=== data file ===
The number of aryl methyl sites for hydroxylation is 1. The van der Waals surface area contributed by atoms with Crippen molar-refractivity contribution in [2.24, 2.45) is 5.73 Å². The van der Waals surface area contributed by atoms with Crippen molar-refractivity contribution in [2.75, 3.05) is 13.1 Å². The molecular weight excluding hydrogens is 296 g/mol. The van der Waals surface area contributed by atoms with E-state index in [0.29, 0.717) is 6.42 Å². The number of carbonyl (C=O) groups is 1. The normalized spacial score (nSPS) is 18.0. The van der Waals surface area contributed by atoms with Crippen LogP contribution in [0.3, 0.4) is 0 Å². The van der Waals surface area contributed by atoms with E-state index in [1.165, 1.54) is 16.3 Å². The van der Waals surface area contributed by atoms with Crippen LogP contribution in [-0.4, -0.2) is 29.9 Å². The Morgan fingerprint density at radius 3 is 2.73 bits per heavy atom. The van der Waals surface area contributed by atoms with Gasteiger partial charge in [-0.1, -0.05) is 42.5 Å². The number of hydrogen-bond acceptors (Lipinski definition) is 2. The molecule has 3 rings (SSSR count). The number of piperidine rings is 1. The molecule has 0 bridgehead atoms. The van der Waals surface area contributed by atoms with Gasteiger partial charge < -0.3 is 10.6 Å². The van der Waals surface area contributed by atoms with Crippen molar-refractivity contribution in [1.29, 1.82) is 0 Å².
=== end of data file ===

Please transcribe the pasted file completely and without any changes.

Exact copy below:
The number of aryl methyl sites for hydroxylation is 1. The van der Waals surface area contributed by atoms with Crippen molar-refractivity contribution in [2.24, 2.45) is 5.73 Å². The van der Waals surface area contributed by atoms with Crippen molar-refractivity contribution in [2.75, 3.05) is 13.1 Å². The molecular weight excluding hydrogens is 296 g/mol. The van der Waals surface area contributed by atoms with E-state index in [0.29, 0.717) is 6.42 Å². The number of carbonyl (C=O) groups is 1. The normalized spacial score (nSPS) is 18.0. The van der Waals surface area contributed by atoms with Crippen LogP contribution in [0.3, 0.4) is 0 Å². The van der Waals surface area contributed by atoms with E-state index in [1.165, 1.54) is 16.3 Å². The van der Waals surface area contributed by atoms with Crippen LogP contribution in [-0.4, -0.2) is 29.9 Å². The Morgan fingerprint density at radius 3 is 2.73 bits per heavy atom. The van der Waals surface area contributed by atoms with Gasteiger partial charge in [-0.1, -0.05) is 42.5 Å². The number of hydrogen-bond acceptors (Lipinski definition) is 2. The molecule has 3 rings (SSSR count). The number of piperidine rings is 1. The molecule has 0 bridgehead atoms. The van der Waals surface area contributed by atoms with Gasteiger partial charge < -0.3 is 10.6 Å². The van der Waals surface area contributed by atoms with Crippen molar-refractivity contribution in [1.29, 1.82) is 0 Å².